This new music video by Cyriak Harris for Bonobo almost defies description, but if you recall the trippy video he did for Eskmo featured here about two years ago you’ll have an idea of where it’s going. Cyriak uses mid 20th-century stock video as building blocks to create machines, robots, and other bizarre tableaus reminiscent of Terry Gilliam-esque zoetropes. I just said that. Terry Gilliam-esque zoetropes. What does that even mean? Watch the video and I challenge you to describe it any better. (via lustik)
Update: According to Jeff over at Booooooom, Cyriak was inspired by the 1981 film Tango by Zbigniew Rybczynski.
Sit back, turn up the volume and set this video to full-screen. Behold the lastest stop motion music video from animation duo Katarzyna Kijek and Przemysław Adamski (previously here and here) for Japanese singer-songwriter Shugo Tokumaru. The video was launched just this morning courtesy of Pitchfork and features a brilliant, continuous parade of what must be thousands of cut paper and foam core silhouettes set to Tokumaru’s quirky track Katachi.
Boston-based animator Jake Fried just released his latest psychedelic animation, The Deep End, which was drawn entirely with ink, coffee, and white-out. The animation is continually layered on top of itself as forms morph, bend and transform across the screen. I can’t help but wonder how thick the final canvas is with so many layers of illustration. If you were as blown away by this as I was, you’re in luck: see some of his earlier animations such as Sick Leave and Waiting Room.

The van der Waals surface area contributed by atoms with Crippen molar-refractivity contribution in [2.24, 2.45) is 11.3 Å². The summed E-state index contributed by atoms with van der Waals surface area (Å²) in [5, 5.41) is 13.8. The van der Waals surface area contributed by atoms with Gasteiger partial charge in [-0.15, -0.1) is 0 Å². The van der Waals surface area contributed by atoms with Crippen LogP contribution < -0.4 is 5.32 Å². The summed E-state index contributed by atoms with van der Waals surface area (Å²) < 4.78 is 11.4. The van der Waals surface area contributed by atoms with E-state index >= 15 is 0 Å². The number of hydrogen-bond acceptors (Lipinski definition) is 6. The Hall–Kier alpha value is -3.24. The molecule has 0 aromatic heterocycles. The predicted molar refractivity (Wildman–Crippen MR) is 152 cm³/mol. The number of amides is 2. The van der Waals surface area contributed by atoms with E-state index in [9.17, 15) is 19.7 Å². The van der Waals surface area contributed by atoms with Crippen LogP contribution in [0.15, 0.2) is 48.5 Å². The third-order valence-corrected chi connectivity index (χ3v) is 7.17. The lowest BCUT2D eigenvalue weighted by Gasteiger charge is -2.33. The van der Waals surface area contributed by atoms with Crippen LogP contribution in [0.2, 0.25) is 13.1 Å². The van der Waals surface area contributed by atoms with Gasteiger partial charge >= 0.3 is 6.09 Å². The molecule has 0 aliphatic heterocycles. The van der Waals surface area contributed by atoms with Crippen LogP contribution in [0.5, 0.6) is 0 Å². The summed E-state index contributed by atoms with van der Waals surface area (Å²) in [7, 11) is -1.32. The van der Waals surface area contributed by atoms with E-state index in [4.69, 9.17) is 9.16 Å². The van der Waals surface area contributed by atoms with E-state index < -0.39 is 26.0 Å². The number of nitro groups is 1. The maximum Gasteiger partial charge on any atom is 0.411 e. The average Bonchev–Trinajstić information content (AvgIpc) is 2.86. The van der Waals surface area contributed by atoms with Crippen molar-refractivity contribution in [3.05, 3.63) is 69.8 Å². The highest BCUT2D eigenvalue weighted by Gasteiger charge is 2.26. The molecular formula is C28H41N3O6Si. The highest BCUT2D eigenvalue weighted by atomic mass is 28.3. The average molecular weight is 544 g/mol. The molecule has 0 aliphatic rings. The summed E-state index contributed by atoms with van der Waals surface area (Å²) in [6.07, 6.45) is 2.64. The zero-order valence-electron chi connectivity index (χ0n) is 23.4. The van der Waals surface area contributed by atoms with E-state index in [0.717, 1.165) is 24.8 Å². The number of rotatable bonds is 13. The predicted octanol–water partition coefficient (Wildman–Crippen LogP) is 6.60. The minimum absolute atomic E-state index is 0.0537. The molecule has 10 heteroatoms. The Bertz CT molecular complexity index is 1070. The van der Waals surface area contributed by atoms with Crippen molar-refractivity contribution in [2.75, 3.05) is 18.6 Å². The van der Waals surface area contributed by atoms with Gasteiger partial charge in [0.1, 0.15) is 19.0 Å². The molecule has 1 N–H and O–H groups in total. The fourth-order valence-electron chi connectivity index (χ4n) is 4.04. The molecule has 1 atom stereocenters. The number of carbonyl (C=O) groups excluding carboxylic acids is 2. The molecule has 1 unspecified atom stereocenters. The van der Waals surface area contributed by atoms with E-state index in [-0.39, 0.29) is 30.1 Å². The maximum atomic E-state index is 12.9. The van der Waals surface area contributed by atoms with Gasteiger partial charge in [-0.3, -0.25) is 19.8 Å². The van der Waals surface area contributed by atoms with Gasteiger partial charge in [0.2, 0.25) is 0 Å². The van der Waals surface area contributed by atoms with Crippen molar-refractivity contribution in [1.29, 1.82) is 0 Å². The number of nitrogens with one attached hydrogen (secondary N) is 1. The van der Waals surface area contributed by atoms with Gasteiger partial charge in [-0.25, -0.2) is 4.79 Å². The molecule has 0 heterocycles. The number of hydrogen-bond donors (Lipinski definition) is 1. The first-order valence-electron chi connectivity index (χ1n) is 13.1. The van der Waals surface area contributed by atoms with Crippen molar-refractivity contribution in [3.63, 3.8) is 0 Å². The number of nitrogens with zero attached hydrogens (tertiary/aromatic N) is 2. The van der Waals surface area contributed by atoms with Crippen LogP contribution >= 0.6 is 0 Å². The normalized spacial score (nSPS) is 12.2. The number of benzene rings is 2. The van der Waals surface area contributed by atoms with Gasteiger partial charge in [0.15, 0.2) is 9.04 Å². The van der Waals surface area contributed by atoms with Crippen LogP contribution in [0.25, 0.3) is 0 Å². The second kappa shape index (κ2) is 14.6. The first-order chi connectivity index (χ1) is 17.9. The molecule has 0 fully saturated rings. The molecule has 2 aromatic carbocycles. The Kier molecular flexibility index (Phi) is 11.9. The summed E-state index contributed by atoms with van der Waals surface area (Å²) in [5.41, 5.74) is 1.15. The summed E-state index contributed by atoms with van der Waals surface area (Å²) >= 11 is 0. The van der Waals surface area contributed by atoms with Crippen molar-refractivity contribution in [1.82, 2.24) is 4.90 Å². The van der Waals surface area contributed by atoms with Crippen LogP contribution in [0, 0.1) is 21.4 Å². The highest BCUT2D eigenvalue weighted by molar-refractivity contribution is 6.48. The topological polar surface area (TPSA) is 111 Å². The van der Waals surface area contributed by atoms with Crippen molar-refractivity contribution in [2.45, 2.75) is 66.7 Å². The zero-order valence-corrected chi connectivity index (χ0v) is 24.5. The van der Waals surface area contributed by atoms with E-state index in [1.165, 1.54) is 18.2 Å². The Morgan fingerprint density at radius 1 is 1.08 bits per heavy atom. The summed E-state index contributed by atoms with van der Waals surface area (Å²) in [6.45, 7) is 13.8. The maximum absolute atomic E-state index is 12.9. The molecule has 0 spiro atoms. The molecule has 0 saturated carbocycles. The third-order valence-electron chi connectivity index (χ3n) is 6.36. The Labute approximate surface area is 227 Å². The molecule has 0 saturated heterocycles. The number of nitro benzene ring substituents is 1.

Fine artist and designer INSA creates elaborately painted walls that are photographed in sequence to create these amazing, psychedelic animated gifs. His latest piece (top 3 images) is a collaboration with artist Stanley Donwood called Hollywood Dooom to help celebrate the release of a new album for Atoms for Peace, AMOK, for which Donwood did the album artwork. INSA painted the entire exterior of XL Recordingsfour times to create the frames for the animation. Of the work he says:
My challenge was to take two very static items, a beautiful lino-cut and a less beautiful box of a building, and bring them to life. After a week of sweating in the Los Angeles late summer sun re-painting the whole building several times I got there. Animated as a continuous GIF it may only live online but some would argue that is where most now live there lives…
These two videos by animator Rogier Wieland (previously) have been around for quite a bit but somehow the totally escaped me. The two shorts were created using video stills transferred to cardboard cutouts that were then animated on location to create a fantastic visual. If you liked this also check out Sticky Man by 15-year-old budding animator Eduard Taberner.
This post contains a number of large animated gifs which might taken a moment to load. Sorry for any inconvenience.
Filmmaker, graffiti artist, and photographer Erdal Inci lives and works in Istanbul, Turkey where he has been experimenting with cloned motion in video since 2004. Over the past few months Inci has converted several of these hypnotic videos into gifs and posted them online, above are a couple of my favorites.
Though I just posted about these guys back in July, I’m not going to lie, I have a huge e-crush on RRRRRRRROLL (previously). This anonymous collective of five photographers and artists create a new animated GIF every single week that might as well arrive in my feed reader wrapped in a bow. Do yourself a favor and follow their Tumblr, bookmark it, subscribe to their feed … whatever. It’s like internet vitamins.